Elisabet was the next to arrive, the new female champion and 4th overall – she was back! This was a stunning world-class performance and her time was just 9-minutes slower than the 2017 champion, Mohamed. 

“UMED was a really great experience. It was good to be back in a desert race after a break this year. I enjoyed the varying terrain, the heat, and the perfect mix of friendly atmosphere and hard racing.” – Elisabet Barnes

Behind, Oriane secured her 2nd place ahead of the local woman, Shefia.

With the arrival of darkness, the race took on a new challenge as the participants battled the terrain, darkness and the 0300 cut-off. As with all races, the dream of medals evaporated like water in a Mirage. Blisters, fatigue, dehydration, missing cut-off times, each runner had a story to tell.

“I did not dream of medal. I wanted to run strong and run well. That was my UMED goal. At half way I felt very unwell and I knew it was the beginning of heatstroke. I also had damaged feet with blisters… We had been advised that gaiters were not necessary, they were! I was mentally and emotionally strong, but I knew it was time to be kind to myself and I allowed myself to call it quits. I had done what I set out to do, I had run well, I had run strong, and that was for 50km. Next year’s goal will be to run well, run strong and get that medal.” – Sue Ding from Malaysia who had completed the 2018 Marathon des Sables.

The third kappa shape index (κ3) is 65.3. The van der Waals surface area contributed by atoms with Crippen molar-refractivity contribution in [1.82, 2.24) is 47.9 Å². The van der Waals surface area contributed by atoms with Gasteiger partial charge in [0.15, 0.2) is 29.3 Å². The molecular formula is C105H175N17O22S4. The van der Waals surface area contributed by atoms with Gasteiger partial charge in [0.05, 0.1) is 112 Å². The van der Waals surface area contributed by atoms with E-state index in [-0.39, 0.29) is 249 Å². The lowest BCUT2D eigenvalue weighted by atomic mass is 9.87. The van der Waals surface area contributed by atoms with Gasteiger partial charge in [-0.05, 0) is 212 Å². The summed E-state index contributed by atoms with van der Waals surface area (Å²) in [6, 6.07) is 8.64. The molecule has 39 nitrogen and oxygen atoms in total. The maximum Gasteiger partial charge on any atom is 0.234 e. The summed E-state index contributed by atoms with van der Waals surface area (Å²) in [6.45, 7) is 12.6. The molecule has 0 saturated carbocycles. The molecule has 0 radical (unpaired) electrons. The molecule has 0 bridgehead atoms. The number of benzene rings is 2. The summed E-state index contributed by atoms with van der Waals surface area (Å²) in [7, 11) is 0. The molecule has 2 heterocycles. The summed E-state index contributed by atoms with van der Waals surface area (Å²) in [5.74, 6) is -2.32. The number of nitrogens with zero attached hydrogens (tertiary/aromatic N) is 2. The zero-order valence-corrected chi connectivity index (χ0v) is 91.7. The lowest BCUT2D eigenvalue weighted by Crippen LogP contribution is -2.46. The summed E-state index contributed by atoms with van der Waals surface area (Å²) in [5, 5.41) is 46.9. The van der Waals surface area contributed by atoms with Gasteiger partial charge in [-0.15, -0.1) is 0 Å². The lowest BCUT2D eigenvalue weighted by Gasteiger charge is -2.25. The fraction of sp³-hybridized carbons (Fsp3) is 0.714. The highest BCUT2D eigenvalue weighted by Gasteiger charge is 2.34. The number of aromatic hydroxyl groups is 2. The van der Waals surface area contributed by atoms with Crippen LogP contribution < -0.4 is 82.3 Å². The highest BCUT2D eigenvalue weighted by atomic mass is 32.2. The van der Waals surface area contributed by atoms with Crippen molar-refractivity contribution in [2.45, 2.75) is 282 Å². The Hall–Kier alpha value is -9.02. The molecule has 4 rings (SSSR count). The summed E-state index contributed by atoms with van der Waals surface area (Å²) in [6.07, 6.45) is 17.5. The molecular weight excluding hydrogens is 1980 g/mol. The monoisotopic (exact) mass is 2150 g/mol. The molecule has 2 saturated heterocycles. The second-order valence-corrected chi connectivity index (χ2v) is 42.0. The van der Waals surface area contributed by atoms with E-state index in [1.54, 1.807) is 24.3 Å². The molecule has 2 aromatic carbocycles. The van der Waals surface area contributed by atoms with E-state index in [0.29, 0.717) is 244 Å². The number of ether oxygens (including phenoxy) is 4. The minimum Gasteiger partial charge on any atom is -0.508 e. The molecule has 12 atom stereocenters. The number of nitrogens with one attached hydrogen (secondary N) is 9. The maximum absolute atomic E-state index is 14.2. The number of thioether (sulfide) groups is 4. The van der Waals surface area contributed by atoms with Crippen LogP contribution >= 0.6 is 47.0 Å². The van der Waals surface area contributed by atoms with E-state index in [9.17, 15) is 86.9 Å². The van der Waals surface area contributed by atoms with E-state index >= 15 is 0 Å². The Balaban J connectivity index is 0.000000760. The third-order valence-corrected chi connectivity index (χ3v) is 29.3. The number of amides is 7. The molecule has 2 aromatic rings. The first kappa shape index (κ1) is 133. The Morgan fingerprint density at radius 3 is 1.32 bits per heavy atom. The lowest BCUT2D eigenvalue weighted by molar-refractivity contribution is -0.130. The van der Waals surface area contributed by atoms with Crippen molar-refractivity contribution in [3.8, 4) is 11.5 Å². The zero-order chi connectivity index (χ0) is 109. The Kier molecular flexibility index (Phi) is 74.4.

As Roosevelt rightly said:

“The credit belongs to the man who is actually in the arena, whose face is marred by dust and sweat and blood; who strives valiantly; who errs, who comes short again and again, because there is no effort without error and shortcoming; but who does actually strive to do the deeds; who knows great enthusiasms, the great devotions; who spends himself in a worthy cause; who at the best knows in the end the triumph of high achievement, and who at the worst, if he fails, at least fails while daring greatly, so that his place shall never be with those cold and timid souls who neither know victory nor defeat.”

 Racing does not give guarantees. It is why we test ourselves. Pain eases, memories fade, skin heals and soon, often the next day, the desire to return and put the demons to rest is what motivates everyone. The desert is magic and leaves only one desire: to come back and tame it! 

Post-race, RD Amir Ben Gacem was proud of the race, “Last year, we had just 60 runners, this year we had over 130 and I am proud to say, over 30 women. That is stunning. The race will evolve, and we learnt some lessons this year that will be applied for 2019 only to make the UMED bigger and better!”